Annika Schimmer knows firsthand how hard the holidays can be for people with restrictive diets.
The Long Island City health coach and dance instructor has an autoimmune disease (rheumatoid arthritis) and for over three years has eliminated a laundry list of foods from her diet to live symptom-free (including grains, gluten, legumes, dairy, nightshades and refined sugar).
In her new cookbook, “Enjoy!: Healthy Festive Meals for You and Your Loved Ones” ($29.95 at enjoycookbook.com), she shares more than 50 recipes plus tips for getting through special events without feeling deprived.
“I love the holidays, and I’m a real foodie in general,” says Schimmer, 34, who graduated last year from the Institute for Integrative Nutrition, an online nutrition school based in New York. “It was really important always for me to recreate dishes that I love because I just didn’t want to give up delicious foods even though I had food restrictions.”
Schimmer knew there were others like herself who might seek out grain- and gluten-free bread or biscuits, dairy-free soups or paleo desserts. When working on the cookbook, she had in mind people who also have an autoimmune disease and follow the autoimmune protocol, or AIP. That naturally means a lot of recipes that are gluten-, dairy-, soy, egg- and nut-free, covering a swath of common food intolerances and allergies.
“I meet a lot of people with food restrictions — I naturally attract them,” she says with a laugh. “I want to show them that there’s so much more out there, and you really don’t have to suffer and feel deprived.”
Day-to-day, a restrictive diet can be easy to follow. But the holidays pose challenges. Schimmer finds that people either stick to their diets and are “miserable watching everybody else eat your favorite childhood foods and meanwhile you have to nibble on a carrot,” or cave and eat it anyway “and have to suffer the consequences.”
For those who are new to a restrictive diet, Schimmer recommends advance planning. That might mean calling ahead of a friend’s potluck to see what kinds of mains and sides will be served to see what you can eat, and bringing a dish you can eat as well based on the menu “so at least you know you have something to eat.” If it’s unclear what will be served, “my best tip is to eat before you go,” she says. “The worst thing you can do is go somewhere and be hungry and then there’s only celery and carrots for you. That’s happened to me many times.” Of course, you can also host your own party so you’re in complete control of the menu, she adds.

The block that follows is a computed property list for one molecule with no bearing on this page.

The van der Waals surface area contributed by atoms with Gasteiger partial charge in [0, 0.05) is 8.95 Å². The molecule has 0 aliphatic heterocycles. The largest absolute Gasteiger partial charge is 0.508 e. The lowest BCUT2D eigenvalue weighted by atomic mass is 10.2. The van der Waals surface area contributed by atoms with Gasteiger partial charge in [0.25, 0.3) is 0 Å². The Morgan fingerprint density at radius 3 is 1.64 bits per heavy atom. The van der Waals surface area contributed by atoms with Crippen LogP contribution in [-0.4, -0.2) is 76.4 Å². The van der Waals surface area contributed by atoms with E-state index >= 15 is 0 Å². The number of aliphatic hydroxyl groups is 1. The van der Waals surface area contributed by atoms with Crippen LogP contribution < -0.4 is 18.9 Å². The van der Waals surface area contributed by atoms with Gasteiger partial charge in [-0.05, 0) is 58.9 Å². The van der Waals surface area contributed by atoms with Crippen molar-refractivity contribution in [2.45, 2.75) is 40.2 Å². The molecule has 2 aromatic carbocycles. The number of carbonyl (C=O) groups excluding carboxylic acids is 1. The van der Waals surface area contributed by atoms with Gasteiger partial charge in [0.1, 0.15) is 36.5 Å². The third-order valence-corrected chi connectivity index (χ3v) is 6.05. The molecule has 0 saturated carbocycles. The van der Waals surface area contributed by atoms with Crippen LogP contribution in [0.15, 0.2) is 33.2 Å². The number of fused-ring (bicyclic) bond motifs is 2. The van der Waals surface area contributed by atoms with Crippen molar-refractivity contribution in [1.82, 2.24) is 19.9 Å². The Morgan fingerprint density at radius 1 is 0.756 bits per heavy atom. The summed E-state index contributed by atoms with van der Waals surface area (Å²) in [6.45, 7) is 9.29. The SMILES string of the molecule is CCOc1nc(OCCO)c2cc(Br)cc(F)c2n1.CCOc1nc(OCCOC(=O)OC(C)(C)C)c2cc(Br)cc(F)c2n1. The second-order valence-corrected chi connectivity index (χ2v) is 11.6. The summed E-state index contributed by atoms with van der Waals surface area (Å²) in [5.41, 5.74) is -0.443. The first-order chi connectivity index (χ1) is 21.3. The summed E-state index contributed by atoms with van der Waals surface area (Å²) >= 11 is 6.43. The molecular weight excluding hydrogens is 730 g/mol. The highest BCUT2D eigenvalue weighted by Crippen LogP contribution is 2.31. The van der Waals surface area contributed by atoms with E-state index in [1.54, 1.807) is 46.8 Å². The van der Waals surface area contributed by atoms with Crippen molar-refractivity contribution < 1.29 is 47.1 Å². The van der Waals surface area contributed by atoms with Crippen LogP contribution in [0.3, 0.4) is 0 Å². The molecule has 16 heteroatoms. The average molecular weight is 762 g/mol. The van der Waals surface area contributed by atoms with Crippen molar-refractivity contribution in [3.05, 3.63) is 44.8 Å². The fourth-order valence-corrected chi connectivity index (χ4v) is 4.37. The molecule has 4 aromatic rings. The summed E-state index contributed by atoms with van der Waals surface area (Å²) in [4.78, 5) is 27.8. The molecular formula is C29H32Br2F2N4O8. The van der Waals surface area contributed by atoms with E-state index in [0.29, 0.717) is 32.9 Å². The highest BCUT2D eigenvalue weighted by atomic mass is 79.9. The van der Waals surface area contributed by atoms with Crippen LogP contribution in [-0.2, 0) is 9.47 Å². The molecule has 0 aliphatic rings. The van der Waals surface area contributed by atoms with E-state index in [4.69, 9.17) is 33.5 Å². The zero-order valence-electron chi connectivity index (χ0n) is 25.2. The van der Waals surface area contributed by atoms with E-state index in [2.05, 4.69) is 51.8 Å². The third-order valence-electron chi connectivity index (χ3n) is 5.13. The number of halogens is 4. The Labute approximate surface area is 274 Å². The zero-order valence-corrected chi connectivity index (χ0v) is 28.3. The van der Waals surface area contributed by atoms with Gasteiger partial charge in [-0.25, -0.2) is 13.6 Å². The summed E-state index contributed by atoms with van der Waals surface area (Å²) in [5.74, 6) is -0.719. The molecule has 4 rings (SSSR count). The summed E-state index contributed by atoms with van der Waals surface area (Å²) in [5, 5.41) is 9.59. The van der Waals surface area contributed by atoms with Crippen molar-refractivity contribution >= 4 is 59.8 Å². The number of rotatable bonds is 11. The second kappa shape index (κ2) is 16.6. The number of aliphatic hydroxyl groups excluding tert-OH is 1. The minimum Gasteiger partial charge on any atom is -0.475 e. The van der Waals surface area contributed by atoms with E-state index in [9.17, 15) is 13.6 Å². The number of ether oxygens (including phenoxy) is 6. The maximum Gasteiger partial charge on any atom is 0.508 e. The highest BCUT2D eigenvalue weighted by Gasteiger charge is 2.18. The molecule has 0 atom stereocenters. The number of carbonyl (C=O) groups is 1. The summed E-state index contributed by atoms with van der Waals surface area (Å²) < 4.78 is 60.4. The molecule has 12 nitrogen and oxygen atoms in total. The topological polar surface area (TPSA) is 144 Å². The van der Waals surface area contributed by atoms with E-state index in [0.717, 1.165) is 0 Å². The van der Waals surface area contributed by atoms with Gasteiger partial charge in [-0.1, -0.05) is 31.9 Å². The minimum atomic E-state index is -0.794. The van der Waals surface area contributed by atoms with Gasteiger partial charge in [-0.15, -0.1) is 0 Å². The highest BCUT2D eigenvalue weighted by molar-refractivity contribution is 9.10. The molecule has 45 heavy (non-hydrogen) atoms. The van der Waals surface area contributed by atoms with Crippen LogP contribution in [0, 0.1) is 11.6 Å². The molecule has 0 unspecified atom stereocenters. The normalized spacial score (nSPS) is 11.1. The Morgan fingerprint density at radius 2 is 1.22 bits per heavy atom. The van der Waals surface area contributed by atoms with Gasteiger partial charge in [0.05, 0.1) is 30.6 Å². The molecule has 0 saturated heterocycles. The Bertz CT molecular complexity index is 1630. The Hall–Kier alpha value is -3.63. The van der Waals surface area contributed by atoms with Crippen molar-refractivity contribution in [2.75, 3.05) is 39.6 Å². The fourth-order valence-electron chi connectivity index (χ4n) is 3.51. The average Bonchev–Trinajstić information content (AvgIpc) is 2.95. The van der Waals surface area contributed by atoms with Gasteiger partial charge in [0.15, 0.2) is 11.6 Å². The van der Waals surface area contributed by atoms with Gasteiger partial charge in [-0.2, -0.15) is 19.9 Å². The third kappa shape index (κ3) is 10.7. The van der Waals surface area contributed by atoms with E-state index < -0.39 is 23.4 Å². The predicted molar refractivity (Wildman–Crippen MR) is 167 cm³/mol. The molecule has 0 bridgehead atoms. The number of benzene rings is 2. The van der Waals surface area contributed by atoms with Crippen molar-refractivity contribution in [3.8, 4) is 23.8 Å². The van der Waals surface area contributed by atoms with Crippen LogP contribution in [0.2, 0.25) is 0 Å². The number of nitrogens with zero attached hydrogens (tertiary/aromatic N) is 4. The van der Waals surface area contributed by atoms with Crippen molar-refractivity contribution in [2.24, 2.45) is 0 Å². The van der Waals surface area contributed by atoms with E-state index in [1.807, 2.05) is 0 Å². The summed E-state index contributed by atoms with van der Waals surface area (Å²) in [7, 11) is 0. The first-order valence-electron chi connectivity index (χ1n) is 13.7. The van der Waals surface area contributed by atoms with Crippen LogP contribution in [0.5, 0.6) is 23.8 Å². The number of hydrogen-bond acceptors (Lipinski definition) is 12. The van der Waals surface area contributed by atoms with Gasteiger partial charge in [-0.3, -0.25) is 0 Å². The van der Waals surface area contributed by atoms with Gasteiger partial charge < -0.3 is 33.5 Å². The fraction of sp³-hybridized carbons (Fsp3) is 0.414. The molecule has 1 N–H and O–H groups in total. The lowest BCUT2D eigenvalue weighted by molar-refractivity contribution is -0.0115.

Even those who don’t have a restrictive diet due to an intolerance or illness might find use out of “Enjoy!,” Schimmer says.
“It’s kind of a time where people tend to overeat and gain weight, not feel good, feel bloated,” she says. “And it really doesn’t have to be like that.”
Gingerbread squares recipe
One of Schimmer’s most popular recipes is for gingerbread squares. “When I bring it to a party, it’s the first dish to always go,” she says. Schimmer ran a version of the recipe on her blog, 50 Shades of Avocado, and includes an updated version that substitutes eggs in her cookbook.
- 1/2 cup canned coconut milk, full fat
- 1 banana
- 2 tbsp. coconut oil
- 1/4 cup honey
- 2 eggs, pasture-raised (1/2 cup apple sauce without added sugar on AIP, and egg free)
- 1 tsp. vanilla extract (alcohol-free)
- 1 cup tapioca flour
- 1/3 cup coconut flour
- 1 tsp. baking soda
- 3 tsp. cinnamon
- 2 tsp. ground ginger
- 1 tsp. ground cloves
- 1 tsp. cardamom (omit on AIP)
1. Preheat oven to 350 degrees.
2. Combine the liquid ingredients (coconut milk, banana, coconut oil, honey, eggs and vanilla) in a blender and mix until smooth.
3. In a separate medium size bowl combine all the remaining dry ingredients using a whisk.
4. Add the flour/spice mix into the liquid mix and blend until you have a smooth batter.
5. Pour into a small square cake or brownie pan and bake for 30 minutes in the middle of the oven.
6. Let it cool off, cut into squares and enjoy!